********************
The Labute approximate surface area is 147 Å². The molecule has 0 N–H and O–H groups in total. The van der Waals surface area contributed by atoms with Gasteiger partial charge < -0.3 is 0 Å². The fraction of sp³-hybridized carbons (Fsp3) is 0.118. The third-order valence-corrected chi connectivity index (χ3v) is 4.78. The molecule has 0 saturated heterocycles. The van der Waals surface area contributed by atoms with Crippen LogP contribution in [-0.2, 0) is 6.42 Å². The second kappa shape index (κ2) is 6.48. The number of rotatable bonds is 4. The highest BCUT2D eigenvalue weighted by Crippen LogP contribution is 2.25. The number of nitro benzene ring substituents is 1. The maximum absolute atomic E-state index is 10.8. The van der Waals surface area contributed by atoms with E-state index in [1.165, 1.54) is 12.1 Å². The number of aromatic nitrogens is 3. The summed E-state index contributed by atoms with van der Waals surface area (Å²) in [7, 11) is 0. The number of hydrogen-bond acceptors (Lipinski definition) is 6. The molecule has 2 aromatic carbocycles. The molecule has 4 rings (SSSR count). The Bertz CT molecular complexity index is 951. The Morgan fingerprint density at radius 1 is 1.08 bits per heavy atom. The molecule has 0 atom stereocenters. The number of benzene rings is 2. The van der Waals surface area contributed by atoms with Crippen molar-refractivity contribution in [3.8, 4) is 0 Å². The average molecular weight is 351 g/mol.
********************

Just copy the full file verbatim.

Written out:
The Labute approximate surface area is 147 Å². The molecule has 0 N–H and O–H groups in total. The van der Waals surface area contributed by atoms with Gasteiger partial charge < -0.3 is 0 Å². The fraction of sp³-hybridized carbons (Fsp3) is 0.118. The third-order valence-corrected chi connectivity index (χ3v) is 4.78. The molecule has 0 saturated heterocycles. The van der Waals surface area contributed by atoms with Crippen LogP contribution in [-0.2, 0) is 6.42 Å². The second kappa shape index (κ2) is 6.48. The number of rotatable bonds is 4. The highest BCUT2D eigenvalue weighted by Crippen LogP contribution is 2.25. The number of nitro benzene ring substituents is 1. The maximum absolute atomic E-state index is 10.8. The van der Waals surface area contributed by atoms with E-state index in [1.165, 1.54) is 12.1 Å². The number of aromatic nitrogens is 3. The summed E-state index contributed by atoms with van der Waals surface area (Å²) in [7, 11) is 0. The number of hydrogen-bond acceptors (Lipinski definition) is 6. The molecule has 2 aromatic carbocycles. The molecule has 4 rings (SSSR count). The Bertz CT molecular complexity index is 951. The Morgan fingerprint density at radius 1 is 1.08 bits per heavy atom. The molecule has 0 atom stereocenters. The number of benzene rings is 2. The van der Waals surface area contributed by atoms with Crippen molar-refractivity contribution in [3.8, 4) is 0 Å². The average molecular weight is 351 g/mol.